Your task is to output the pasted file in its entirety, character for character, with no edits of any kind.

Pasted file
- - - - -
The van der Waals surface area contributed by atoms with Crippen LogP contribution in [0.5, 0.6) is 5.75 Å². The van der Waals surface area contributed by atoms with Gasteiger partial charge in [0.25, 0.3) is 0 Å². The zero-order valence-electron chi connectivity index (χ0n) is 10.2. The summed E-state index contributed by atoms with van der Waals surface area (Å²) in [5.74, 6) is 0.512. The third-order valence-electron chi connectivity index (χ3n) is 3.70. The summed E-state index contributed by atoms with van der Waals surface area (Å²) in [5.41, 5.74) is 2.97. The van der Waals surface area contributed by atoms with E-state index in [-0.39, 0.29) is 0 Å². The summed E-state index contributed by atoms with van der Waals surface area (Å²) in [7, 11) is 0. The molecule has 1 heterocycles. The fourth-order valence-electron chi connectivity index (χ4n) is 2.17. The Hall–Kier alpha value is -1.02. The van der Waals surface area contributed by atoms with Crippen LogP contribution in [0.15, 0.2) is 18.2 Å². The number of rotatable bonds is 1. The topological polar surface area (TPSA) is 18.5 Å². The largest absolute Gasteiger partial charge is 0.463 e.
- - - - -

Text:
The van der Waals surface area contributed by atoms with Crippen LogP contribution in [0.5, 0.6) is 5.75 Å². The van der Waals surface area contributed by atoms with Gasteiger partial charge in [0.25, 0.3) is 0 Å². The zero-order valence-electron chi connectivity index (χ0n) is 10.2. The summed E-state index contributed by atoms with van der Waals surface area (Å²) in [5.74, 6) is 0.512. The third-order valence-electron chi connectivity index (χ3n) is 3.70. The summed E-state index contributed by atoms with van der Waals surface area (Å²) in [5.41, 5.74) is 2.97. The van der Waals surface area contributed by atoms with E-state index in [-0.39, 0.29) is 0 Å². The summed E-state index contributed by atoms with van der Waals surface area (Å²) in [7, 11) is 0. The molecule has 1 heterocycles. The fourth-order valence-electron chi connectivity index (χ4n) is 2.17. The Hall–Kier alpha value is -1.02. The van der Waals surface area contributed by atoms with Crippen LogP contribution in [0.15, 0.2) is 18.2 Å². The number of rotatable bonds is 1. The topological polar surface area (TPSA) is 18.5 Å². The largest absolute Gasteiger partial charge is 0.463 e.